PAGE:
- Kingland Platform
You're at a party, striking up a conversation with your friends and colleagues, and what do you talk about? Sports. Politics. Business. Hierarchy data? While hierarchy data may not always be the first topic discussed, I've been to a few events with chief data officers where it does come up. If it comes up at your next cocktail party, I want you to be ready to contribute to the conversation. And if I’m in attendance, I’ll join you in the conversation.
Joking aside, for data professionals, hierarchy data is growing in importance. Sometimes referred to as relationship data, family tree data, legal or corporate hierarchy, this data topics is about the relationships between legal entities that indicate ownership, control, or influence of one entity over another.
My passion for hierarchy data started in the 2003 time-frame solving global hierarchy data problems related to issuers of securities across 140 countries for public accounting firms. As 2008 rolled around and issues in the financial markets hit, many banking and capital markets institutions and insurance companies started to realize the importance of hierarchy data for risk purposes. Then, as regulations emerged, relationship data became a must have for regulatory reporting, risk aggregation, capital adequacy, and many other use cases. Now, we're seeing many global companies look at the importance of hierarchies for understanding supplier business relationships, analyzing revenue and pricing strategies, and assessing cross-border client relationships.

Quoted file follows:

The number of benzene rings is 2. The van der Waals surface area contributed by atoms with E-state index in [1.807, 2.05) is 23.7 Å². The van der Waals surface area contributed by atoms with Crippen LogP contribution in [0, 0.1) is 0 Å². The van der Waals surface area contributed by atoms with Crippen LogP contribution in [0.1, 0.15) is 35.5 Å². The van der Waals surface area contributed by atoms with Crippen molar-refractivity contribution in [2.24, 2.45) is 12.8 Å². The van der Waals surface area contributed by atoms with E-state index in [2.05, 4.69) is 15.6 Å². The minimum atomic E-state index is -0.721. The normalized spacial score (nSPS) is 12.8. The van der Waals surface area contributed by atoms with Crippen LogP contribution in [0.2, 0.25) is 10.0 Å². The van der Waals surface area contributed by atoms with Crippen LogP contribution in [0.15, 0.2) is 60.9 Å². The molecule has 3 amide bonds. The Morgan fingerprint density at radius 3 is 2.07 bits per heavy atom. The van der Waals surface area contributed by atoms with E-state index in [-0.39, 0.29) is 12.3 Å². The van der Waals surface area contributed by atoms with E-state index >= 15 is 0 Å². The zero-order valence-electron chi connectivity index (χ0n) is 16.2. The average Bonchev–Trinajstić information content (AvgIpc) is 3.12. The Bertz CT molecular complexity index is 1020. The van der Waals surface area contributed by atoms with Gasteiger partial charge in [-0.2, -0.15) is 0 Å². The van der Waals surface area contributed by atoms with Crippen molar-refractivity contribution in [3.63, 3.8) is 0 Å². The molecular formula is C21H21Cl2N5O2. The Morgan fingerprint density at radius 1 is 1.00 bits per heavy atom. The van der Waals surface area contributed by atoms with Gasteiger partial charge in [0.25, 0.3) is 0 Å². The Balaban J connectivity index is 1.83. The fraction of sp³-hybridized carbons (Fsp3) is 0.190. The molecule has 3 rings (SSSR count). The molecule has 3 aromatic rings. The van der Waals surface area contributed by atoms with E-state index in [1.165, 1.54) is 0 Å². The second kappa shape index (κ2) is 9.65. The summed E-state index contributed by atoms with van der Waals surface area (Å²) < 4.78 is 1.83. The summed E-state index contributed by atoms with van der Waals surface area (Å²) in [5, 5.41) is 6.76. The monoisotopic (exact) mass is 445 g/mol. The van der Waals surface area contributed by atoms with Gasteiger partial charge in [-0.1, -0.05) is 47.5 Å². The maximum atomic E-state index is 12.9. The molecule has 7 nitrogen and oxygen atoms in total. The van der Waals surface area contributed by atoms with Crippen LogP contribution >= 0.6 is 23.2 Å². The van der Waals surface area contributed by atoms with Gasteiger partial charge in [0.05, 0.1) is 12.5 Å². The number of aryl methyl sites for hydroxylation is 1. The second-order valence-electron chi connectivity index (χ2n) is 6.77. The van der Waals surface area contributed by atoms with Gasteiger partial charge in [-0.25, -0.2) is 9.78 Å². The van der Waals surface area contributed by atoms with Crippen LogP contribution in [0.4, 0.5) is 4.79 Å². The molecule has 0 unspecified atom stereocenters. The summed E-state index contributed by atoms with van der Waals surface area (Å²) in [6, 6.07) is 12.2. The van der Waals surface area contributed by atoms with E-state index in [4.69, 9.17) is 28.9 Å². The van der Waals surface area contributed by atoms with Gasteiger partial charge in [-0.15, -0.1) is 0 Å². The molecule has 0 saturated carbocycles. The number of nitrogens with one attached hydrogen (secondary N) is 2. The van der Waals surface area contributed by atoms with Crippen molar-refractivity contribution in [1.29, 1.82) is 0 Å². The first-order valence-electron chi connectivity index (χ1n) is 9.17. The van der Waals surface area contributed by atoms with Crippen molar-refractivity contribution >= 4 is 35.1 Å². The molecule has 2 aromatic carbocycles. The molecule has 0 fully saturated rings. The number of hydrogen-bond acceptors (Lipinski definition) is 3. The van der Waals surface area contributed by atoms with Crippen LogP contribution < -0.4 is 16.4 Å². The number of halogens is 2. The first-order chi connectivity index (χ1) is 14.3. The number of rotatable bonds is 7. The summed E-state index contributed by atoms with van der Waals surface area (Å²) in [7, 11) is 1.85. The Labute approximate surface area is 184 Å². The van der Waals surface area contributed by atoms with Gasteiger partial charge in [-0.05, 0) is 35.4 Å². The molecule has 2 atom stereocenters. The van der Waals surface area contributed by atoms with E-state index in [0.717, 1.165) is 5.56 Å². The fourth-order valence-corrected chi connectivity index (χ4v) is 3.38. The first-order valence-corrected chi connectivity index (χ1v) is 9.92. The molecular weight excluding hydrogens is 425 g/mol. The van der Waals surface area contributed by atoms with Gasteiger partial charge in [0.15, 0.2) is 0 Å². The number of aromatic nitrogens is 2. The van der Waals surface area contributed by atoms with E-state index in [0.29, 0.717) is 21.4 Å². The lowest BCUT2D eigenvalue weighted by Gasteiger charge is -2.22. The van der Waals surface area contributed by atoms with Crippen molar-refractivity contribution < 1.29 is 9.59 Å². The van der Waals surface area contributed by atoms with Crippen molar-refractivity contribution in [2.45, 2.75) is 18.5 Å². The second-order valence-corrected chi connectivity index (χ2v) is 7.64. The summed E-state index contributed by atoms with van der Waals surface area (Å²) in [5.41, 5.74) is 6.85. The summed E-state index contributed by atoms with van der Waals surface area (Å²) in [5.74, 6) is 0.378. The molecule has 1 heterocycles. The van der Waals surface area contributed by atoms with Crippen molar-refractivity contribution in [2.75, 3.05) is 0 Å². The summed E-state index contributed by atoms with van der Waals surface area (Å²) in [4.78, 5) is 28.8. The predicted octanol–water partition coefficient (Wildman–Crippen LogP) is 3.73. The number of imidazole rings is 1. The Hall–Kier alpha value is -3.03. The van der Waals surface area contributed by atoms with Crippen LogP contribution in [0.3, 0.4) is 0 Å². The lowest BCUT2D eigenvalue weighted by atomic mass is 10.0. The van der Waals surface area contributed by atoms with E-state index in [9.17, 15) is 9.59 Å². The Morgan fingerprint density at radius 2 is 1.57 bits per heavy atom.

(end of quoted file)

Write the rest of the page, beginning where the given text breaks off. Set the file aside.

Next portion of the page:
In the utility space, particularly with the Legal Entity Identifier (LEI), we'll soon see level 2 relationship data (AKA hierarchies) show up as early as 2017 from local operating units such as DTCC and others. As this data in the global LEI system grows, firms will have more access to hierarchy data around the world, but still have the age old question of how to use it within legacy systems and processes.
Two things are common throughout the industry when it comes to hierarchies - the data is usually filled with inaccuracies and hierarchies can be very expensive to manage. From our years of experience with hundreds of millions of records, we've seen it all. In our assessment a majority of the issues related to hierarchy data - more than 90% - fall into the following four categories. Read through them and be ready to join the conversation at your next social gathering. (You're welcome)
So what can you do? The simple answer points to the basics of any good data governance program. You need to assess the situation and quantify where you're at. Then you need consistent rules, consistent ownership, and technical controls to guide your way forward. And last but not least, you need data maintenance to ensure that the hierarchy data is kept up to date. It seems simple, but the inherent complexity of hierarchy data makes this one of the top challenges for the coming years.
With the holiday season just around the corner, I hope you're ready to engage in those interesting conversations and show off your data know-how. And if you need a good hierarchy data joke...give me a call. Let's talk.